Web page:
If we are forced to assign from the former-Class-E space, it will be a sign that the IPv6 rollout is perhaps in serious trouble.
The core of the problem: The size of the IPv4 address space
The nub of the problem is that IPv4 is simply too small.
IPv4 has 32 bit addresses, giving 4.29G addresses, roughly divided into 256 pieces, called /8s, for top-level assignments. Of this space, 18 /8s are reserved in their entirety for special purposes and will never be useful for general assignment; 1 /8 is reserved for private-networking; 16 /8s are tied up in the former Class-E space and likely not useful, as above. There are other reservations across the address space, but in smaller quantities that we can ignore in impact here. That still means 221 /8s = 3.71G address – 86% of the total address space – is available for global assignment (and the private 10/8 takes some pressure off that global space). This is equivalent to a 31.788 bit address space.
Now, average daily assignment rates have been running at above 10 /8s per year, for 2010, and approached 15 /8s towards the end. This means any reclamation effort has to recover at least 15 /8s per year just to break even on 2010′s growth. That’s 5.9% of the total IPv4 address space, or 6.8% of the assignable address space. Is it feasible to be able to reclaim that much address space? Even if there were low-hanging fruit to cover the first year of new demand, what about there-after? Worse, demand for address space has been growing supra-linearly, particularly in Asia and Latin America. So it seems highly unlikely that any reclamation project can buy anything more than a years worth of time (and reclamation itself takes time).
Seen another way, there are approaching 7G people in the world – 6.9G in 2010. Giving 1 address for every 1.86 people (in 2010). Even if we reclaimed old-Class-E, IPv4 still only provides 3.98G = 231.89 addresses, or 1 address for every 1.73 people.
Worse we can not use the address space with perfect efficiency. Because of the need for hierarchical assignment, some space will be wasted – effectively some bits of addresses are lost to overheads such as routing. Empirical data suggests a HD-ratio of 0.86 is the best achievable assignment density. This means that with the 3.98G assignable addresses with class-E reclaim, only 3.98G0.86 = 2(31.89*0.86) = 2(27.43) = 181M will actually be useable as end-host addresses, giving 1 IPv4 address for every 38 people (in 2010)!
Yet, people in the developed world today surely use multiple IP addresses per person. They have personal computers at work and home, eBook readers, mobile phones, etc. All of which depend on numerous servers which require further IP addresses. The people in the developing world surely aspire to similar standards of technology. If we assume the density of IP/person is heavily skewed towards the reported 20% of the world population who manage to earn more than $10/day, then that means that today each IP address is being used by around 7 people. If the skew is heavily biased towards just 10% of the world population, the figure would be around 4 people per address. It’d be interesting to get precise figures for this.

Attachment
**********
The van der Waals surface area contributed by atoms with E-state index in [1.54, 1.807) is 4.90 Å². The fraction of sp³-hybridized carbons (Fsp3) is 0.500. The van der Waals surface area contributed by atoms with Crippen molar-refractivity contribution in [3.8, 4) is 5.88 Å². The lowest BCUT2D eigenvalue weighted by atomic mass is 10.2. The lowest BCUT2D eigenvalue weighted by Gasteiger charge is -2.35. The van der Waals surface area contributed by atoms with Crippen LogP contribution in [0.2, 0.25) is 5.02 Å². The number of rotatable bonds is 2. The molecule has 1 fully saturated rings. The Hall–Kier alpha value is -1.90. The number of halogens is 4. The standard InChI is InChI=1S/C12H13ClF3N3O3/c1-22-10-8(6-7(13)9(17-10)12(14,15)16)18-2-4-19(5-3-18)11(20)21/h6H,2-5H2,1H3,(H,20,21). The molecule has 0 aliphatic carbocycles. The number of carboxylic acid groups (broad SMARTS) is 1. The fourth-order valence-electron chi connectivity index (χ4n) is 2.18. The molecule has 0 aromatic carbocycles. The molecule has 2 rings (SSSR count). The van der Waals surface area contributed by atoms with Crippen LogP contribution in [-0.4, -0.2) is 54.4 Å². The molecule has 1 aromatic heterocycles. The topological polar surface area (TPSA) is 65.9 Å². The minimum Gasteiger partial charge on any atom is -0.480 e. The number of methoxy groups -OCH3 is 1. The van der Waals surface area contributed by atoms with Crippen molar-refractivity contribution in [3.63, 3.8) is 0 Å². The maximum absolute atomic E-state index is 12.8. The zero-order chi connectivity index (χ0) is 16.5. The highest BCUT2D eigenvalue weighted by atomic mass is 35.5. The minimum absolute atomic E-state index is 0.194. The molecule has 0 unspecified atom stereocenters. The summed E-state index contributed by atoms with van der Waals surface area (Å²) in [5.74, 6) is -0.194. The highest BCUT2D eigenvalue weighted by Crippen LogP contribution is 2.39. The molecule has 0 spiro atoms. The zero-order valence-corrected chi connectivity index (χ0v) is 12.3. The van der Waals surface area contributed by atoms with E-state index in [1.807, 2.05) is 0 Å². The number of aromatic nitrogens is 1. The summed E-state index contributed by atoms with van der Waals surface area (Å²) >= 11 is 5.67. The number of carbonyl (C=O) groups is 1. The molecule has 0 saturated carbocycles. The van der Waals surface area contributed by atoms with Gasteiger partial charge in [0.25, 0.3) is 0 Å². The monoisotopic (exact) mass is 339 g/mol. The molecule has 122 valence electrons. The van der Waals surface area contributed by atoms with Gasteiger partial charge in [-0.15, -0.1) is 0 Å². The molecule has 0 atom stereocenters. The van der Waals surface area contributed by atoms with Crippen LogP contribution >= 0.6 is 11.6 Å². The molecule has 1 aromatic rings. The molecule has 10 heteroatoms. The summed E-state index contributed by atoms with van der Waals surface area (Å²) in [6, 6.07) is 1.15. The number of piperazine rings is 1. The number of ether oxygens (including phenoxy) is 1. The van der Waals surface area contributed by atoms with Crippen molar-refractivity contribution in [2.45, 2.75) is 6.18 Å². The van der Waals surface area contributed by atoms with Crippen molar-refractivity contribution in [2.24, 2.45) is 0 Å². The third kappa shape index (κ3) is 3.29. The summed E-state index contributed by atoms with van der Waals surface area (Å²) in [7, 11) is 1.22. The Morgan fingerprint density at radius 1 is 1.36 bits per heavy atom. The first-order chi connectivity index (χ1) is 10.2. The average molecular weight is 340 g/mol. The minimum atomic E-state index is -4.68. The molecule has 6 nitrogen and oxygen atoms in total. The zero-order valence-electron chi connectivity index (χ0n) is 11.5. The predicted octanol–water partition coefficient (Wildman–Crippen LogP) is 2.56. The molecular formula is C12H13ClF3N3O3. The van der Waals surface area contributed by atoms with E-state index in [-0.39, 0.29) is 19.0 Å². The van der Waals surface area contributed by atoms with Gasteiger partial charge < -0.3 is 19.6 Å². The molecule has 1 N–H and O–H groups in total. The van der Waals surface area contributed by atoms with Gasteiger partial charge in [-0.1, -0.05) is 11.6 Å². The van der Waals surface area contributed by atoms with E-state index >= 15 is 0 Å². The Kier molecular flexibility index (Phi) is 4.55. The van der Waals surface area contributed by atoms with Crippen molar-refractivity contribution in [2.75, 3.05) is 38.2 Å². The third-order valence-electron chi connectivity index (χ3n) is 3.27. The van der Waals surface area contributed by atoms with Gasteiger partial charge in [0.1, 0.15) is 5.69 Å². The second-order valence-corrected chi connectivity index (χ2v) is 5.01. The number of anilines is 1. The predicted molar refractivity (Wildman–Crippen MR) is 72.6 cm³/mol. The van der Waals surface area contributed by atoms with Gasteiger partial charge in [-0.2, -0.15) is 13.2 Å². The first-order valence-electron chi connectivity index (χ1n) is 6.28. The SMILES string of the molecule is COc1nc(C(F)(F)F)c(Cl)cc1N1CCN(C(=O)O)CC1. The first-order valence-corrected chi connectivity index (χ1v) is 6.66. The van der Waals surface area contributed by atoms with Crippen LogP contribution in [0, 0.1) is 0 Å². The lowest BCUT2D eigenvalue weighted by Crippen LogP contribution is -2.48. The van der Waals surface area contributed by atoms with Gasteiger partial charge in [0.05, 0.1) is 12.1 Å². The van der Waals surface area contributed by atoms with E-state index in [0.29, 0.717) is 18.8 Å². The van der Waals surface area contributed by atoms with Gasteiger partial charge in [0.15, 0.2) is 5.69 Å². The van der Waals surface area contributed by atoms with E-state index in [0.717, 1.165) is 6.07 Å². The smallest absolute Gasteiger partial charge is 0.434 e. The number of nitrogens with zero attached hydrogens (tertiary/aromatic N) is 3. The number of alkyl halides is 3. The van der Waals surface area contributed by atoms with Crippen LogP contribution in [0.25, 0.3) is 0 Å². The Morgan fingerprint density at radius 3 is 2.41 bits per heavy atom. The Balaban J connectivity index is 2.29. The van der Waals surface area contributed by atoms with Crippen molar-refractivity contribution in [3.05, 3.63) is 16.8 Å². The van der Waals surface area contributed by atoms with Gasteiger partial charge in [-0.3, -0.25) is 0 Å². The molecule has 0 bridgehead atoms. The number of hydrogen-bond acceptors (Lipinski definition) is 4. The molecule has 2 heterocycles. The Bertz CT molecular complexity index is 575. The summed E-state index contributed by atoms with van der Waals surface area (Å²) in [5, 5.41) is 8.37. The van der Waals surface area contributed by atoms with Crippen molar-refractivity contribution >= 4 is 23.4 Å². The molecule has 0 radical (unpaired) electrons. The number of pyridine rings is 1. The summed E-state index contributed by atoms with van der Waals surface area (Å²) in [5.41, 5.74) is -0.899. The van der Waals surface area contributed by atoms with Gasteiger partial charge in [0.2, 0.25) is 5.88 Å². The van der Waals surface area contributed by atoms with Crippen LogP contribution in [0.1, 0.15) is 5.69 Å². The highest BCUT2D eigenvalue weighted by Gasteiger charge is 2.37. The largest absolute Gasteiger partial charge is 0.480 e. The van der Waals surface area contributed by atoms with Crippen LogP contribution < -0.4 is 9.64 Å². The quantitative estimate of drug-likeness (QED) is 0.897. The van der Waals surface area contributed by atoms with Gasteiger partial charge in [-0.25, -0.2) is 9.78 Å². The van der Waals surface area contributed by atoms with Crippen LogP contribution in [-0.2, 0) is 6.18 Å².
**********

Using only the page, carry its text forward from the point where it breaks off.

Can NAT save us?
Many organisations are likely to try buy time with NAT. But how much? NAT gives us only 16 extra bits. Assuming they were free bits, that would give us a 2(27.43+16) bit address space = 11,850G addresses. On the face of it seems like this would do for quite a while. It’d allow 1 connection at a time between every host, which is still sufficient to allow all processes to communicate with each other if a higher-level multiplexer protocol is agreed on (it’d be HTTP based, given current trends).
Unfortunately though, this won’t work with TCP, as it is. When TCP closes a connection it will go into a TIME_WAIT state, where it will not allow connections from the same (src,dst) 4-tuple. TCP remains in this state for 1 or 2 minutes on most implementations. Which means you need at least 60 ports if you want to be able to open connections to same host on average 1/s (you probably don’t want to generally, but think of bursts). For every 0.5s, you need 120 ports.
In practical terms, this means probably at least 8 bits of the port-space need to be reserved for TCP on each host. Leaving 8 bits to extend the address space with. This gives 2(27.43+8) = 46G addresses = 6.7 addresses/2010-person (NB: addresses/person instead of the person/address used above) = 0.15 people/address.
This though assumes the HD-ratio assignment-density model applies only over the scale of the IP addresses, and that the borrowed port-space will be allocated with near perfect efficiency. If that were not to be the case, if instead the extra port space also were subject to the HD-ratio model, then the numbers become instead (2(31.89+8))0.86 = 2(31.89+8)*0.86 = 21.3G addresses & 3 addresses/2010-person = 0.32 people/address.
Is that enough? Certainly for a time. It doesn’t seem a comfortable margin though, particularly as it may require some further changes to end-hosts to be truly workable.
This blog post almost certainly has mistakes, possibly significant. Those noted so far, and any other significant edits:
- Missing “not”: those assigned old-class-E addresses would not be able to communicate with much of rest of internet
- Added people/address numbers in last section, for ease of comparison with previous figures.
Once you’ve been on twitter a while, you’ll be following enough people that you can no longer keep up with the incoming flood of tweets to your main timeline. The good tweets – be they interesting or from people you’re interested in – get lost in the cacophony. Managing the flood is quite a challenge as twitter provides very few tools. So what, if anything, can be done? So far I’ve only found 2 broad strategies: